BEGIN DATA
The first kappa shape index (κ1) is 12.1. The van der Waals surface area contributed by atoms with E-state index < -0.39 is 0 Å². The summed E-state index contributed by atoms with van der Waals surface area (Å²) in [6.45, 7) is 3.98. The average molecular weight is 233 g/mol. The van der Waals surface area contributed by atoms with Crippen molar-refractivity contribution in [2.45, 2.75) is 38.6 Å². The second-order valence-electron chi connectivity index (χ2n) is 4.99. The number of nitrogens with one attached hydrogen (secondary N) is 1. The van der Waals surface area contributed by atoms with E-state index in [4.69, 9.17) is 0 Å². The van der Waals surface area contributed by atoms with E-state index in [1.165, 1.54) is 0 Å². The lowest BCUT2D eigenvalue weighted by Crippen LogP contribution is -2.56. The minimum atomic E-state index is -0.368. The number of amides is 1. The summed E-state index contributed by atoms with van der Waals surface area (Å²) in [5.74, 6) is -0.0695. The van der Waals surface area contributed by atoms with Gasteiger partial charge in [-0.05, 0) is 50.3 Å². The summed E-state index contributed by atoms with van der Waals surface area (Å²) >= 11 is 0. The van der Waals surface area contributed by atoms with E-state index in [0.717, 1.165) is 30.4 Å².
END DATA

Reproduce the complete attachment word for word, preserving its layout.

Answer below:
The first kappa shape index (κ1) is 12.1. The van der Waals surface area contributed by atoms with E-state index < -0.39 is 0 Å². The summed E-state index contributed by atoms with van der Waals surface area (Å²) in [6.45, 7) is 3.98. The average molecular weight is 233 g/mol. The van der Waals surface area contributed by atoms with Crippen molar-refractivity contribution in [2.45, 2.75) is 38.6 Å². The second-order valence-electron chi connectivity index (χ2n) is 4.99. The number of nitrogens with one attached hydrogen (secondary N) is 1. The van der Waals surface area contributed by atoms with E-state index in [4.69, 9.17) is 0 Å². The van der Waals surface area contributed by atoms with E-state index in [1.165, 1.54) is 0 Å². The lowest BCUT2D eigenvalue weighted by Crippen LogP contribution is -2.56. The minimum atomic E-state index is -0.368. The number of amides is 1. The summed E-state index contributed by atoms with van der Waals surface area (Å²) in [5.74, 6) is -0.0695. The van der Waals surface area contributed by atoms with Gasteiger partial charge in [-0.05, 0) is 50.3 Å². The summed E-state index contributed by atoms with van der Waals surface area (Å²) >= 11 is 0. The van der Waals surface area contributed by atoms with E-state index in [0.717, 1.165) is 30.4 Å².